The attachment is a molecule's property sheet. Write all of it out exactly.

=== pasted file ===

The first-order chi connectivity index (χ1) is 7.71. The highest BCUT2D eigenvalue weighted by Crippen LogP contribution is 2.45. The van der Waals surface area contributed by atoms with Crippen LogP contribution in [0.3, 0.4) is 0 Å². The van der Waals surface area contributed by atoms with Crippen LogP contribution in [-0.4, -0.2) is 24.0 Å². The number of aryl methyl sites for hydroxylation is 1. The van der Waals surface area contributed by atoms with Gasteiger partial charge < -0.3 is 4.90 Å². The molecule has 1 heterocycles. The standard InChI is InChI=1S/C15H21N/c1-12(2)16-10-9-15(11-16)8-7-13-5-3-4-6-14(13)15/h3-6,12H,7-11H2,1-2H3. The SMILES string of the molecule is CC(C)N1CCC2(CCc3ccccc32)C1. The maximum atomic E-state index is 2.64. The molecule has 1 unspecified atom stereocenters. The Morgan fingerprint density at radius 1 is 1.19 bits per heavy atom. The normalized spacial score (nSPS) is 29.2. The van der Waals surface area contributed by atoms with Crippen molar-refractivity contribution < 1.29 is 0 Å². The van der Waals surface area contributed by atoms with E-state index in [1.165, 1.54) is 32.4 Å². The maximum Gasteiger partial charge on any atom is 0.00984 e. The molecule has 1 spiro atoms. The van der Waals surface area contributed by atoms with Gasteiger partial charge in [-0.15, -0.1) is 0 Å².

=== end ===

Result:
The first-order chi connectivity index (χ1) is 7.71. The highest BCUT2D eigenvalue weighted by Crippen LogP contribution is 2.45. The van der Waals surface area contributed by atoms with Crippen LogP contribution in [0.3, 0.4) is 0 Å². The van der Waals surface area contributed by atoms with Crippen LogP contribution in [-0.4, -0.2) is 24.0 Å². The number of aryl methyl sites for hydroxylation is 1. The van der Waals surface area contributed by atoms with Gasteiger partial charge < -0.3 is 4.90 Å². The molecule has 1 heterocycles. The standard InChI is InChI=1S/C15H21N/c1-12(2)16-10-9-15(11-16)8-7-13-5-3-4-6-14(13)15/h3-6,12H,7-11H2,1-2H3. The SMILES string of the molecule is CC(C)N1CCC2(CCc3ccccc32)C1. The maximum atomic E-state index is 2.64. The molecule has 1 unspecified atom stereocenters. The Morgan fingerprint density at radius 1 is 1.19 bits per heavy atom. The normalized spacial score (nSPS) is 29.2. The van der Waals surface area contributed by atoms with Crippen molar-refractivity contribution < 1.29 is 0 Å². The van der Waals surface area contributed by atoms with E-state index in [1.165, 1.54) is 32.4 Å². The maximum Gasteiger partial charge on any atom is 0.00984 e. The molecule has 1 spiro atoms. The van der Waals surface area contributed by atoms with Gasteiger partial charge in [-0.15, -0.1) is 0 Å².